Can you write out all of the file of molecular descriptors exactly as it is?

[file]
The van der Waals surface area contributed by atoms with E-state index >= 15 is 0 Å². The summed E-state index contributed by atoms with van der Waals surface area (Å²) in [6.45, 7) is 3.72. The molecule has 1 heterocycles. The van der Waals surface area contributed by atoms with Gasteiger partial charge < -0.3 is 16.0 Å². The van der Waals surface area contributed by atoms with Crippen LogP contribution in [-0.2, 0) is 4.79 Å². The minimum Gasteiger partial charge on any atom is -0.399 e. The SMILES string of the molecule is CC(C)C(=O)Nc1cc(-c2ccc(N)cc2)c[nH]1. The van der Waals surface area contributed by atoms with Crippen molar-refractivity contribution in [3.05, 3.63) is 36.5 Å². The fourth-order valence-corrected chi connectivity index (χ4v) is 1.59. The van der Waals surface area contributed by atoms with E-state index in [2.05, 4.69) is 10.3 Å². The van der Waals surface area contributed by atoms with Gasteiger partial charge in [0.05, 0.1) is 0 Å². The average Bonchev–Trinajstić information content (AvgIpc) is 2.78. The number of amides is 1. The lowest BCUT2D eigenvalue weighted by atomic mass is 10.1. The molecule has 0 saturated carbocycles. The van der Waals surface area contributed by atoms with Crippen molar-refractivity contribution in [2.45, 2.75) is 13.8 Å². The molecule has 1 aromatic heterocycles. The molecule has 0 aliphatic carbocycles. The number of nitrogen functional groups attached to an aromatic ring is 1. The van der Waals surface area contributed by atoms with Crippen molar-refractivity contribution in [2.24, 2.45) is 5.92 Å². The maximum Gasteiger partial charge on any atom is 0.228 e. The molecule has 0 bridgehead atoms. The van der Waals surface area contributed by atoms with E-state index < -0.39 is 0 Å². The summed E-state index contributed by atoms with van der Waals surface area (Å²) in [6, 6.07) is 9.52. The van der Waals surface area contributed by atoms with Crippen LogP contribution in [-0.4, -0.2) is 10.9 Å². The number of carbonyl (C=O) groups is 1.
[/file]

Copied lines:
The van der Waals surface area contributed by atoms with E-state index >= 15 is 0 Å². The summed E-state index contributed by atoms with van der Waals surface area (Å²) in [6.45, 7) is 3.72. The molecule has 1 heterocycles. The van der Waals surface area contributed by atoms with Gasteiger partial charge < -0.3 is 16.0 Å². The van der Waals surface area contributed by atoms with Crippen LogP contribution in [-0.2, 0) is 4.79 Å². The minimum Gasteiger partial charge on any atom is -0.399 e. The SMILES string of the molecule is CC(C)C(=O)Nc1cc(-c2ccc(N)cc2)c[nH]1. The van der Waals surface area contributed by atoms with Crippen molar-refractivity contribution in [3.05, 3.63) is 36.5 Å². The fourth-order valence-corrected chi connectivity index (χ4v) is 1.59. The van der Waals surface area contributed by atoms with E-state index in [2.05, 4.69) is 10.3 Å². The van der Waals surface area contributed by atoms with Gasteiger partial charge in [0.05, 0.1) is 0 Å². The average Bonchev–Trinajstić information content (AvgIpc) is 2.78. The number of amides is 1. The lowest BCUT2D eigenvalue weighted by atomic mass is 10.1. The molecule has 0 saturated carbocycles. The van der Waals surface area contributed by atoms with Crippen molar-refractivity contribution in [2.45, 2.75) is 13.8 Å². The molecule has 1 aromatic heterocycles. The molecule has 0 aliphatic carbocycles. The number of nitrogen functional groups attached to an aromatic ring is 1. The van der Waals surface area contributed by atoms with Crippen molar-refractivity contribution in [2.24, 2.45) is 5.92 Å². The maximum Gasteiger partial charge on any atom is 0.228 e. The molecule has 0 bridgehead atoms. The van der Waals surface area contributed by atoms with E-state index < -0.39 is 0 Å². The summed E-state index contributed by atoms with van der Waals surface area (Å²) in [6, 6.07) is 9.52. The van der Waals surface area contributed by atoms with Crippen LogP contribution in [-0.4, -0.2) is 10.9 Å². The number of carbonyl (C=O) groups is 1.